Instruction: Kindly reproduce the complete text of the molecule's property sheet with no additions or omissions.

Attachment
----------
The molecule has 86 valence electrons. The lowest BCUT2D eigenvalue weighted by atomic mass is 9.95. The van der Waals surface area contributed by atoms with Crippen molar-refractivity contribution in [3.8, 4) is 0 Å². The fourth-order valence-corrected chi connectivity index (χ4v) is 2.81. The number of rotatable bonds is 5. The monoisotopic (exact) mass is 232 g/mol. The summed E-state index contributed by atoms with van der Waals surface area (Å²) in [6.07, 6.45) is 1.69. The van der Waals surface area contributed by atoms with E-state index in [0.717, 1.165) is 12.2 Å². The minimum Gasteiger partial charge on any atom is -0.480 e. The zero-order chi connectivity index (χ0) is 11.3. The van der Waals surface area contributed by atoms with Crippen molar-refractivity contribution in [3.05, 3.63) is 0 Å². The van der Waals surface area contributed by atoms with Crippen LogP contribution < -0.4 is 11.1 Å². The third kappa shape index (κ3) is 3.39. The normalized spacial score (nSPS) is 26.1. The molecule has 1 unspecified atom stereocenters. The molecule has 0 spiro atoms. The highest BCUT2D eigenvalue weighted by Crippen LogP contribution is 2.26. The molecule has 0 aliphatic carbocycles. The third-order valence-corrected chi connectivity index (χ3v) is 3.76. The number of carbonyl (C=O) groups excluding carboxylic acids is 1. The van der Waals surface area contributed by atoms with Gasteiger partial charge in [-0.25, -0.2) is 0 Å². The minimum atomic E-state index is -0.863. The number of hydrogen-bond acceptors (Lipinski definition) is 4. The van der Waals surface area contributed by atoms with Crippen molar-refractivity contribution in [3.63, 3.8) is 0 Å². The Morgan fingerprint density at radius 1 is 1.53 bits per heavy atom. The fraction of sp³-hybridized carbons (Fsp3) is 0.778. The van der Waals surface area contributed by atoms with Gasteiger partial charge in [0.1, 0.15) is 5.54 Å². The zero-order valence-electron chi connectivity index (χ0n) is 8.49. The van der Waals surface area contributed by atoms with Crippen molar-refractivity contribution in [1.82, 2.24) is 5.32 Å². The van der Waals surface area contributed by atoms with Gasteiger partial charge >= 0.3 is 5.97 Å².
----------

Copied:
The molecule has 86 valence electrons. The lowest BCUT2D eigenvalue weighted by atomic mass is 9.95. The van der Waals surface area contributed by atoms with Crippen molar-refractivity contribution in [3.8, 4) is 0 Å². The fourth-order valence-corrected chi connectivity index (χ4v) is 2.81. The number of rotatable bonds is 5. The monoisotopic (exact) mass is 232 g/mol. The summed E-state index contributed by atoms with van der Waals surface area (Å²) in [6.07, 6.45) is 1.69. The van der Waals surface area contributed by atoms with E-state index in [0.717, 1.165) is 12.2 Å². The minimum Gasteiger partial charge on any atom is -0.480 e. The zero-order chi connectivity index (χ0) is 11.3. The van der Waals surface area contributed by atoms with Crippen molar-refractivity contribution in [3.05, 3.63) is 0 Å². The van der Waals surface area contributed by atoms with Crippen LogP contribution < -0.4 is 11.1 Å². The third kappa shape index (κ3) is 3.39. The normalized spacial score (nSPS) is 26.1. The molecule has 1 unspecified atom stereocenters. The molecule has 0 spiro atoms. The highest BCUT2D eigenvalue weighted by Crippen LogP contribution is 2.26. The molecule has 0 aliphatic carbocycles. The third-order valence-corrected chi connectivity index (χ3v) is 3.76. The number of carbonyl (C=O) groups excluding carboxylic acids is 1. The van der Waals surface area contributed by atoms with Gasteiger partial charge in [-0.25, -0.2) is 0 Å². The minimum atomic E-state index is -0.863. The number of hydrogen-bond acceptors (Lipinski definition) is 4. The van der Waals surface area contributed by atoms with Crippen molar-refractivity contribution in [3.63, 3.8) is 0 Å². The Morgan fingerprint density at radius 1 is 1.53 bits per heavy atom. The fraction of sp³-hybridized carbons (Fsp3) is 0.778. The van der Waals surface area contributed by atoms with Gasteiger partial charge in [0.1, 0.15) is 5.54 Å². The zero-order valence-electron chi connectivity index (χ0n) is 8.49. The van der Waals surface area contributed by atoms with Crippen molar-refractivity contribution in [1.82, 2.24) is 5.32 Å². The van der Waals surface area contributed by atoms with Gasteiger partial charge >= 0.3 is 5.97 Å².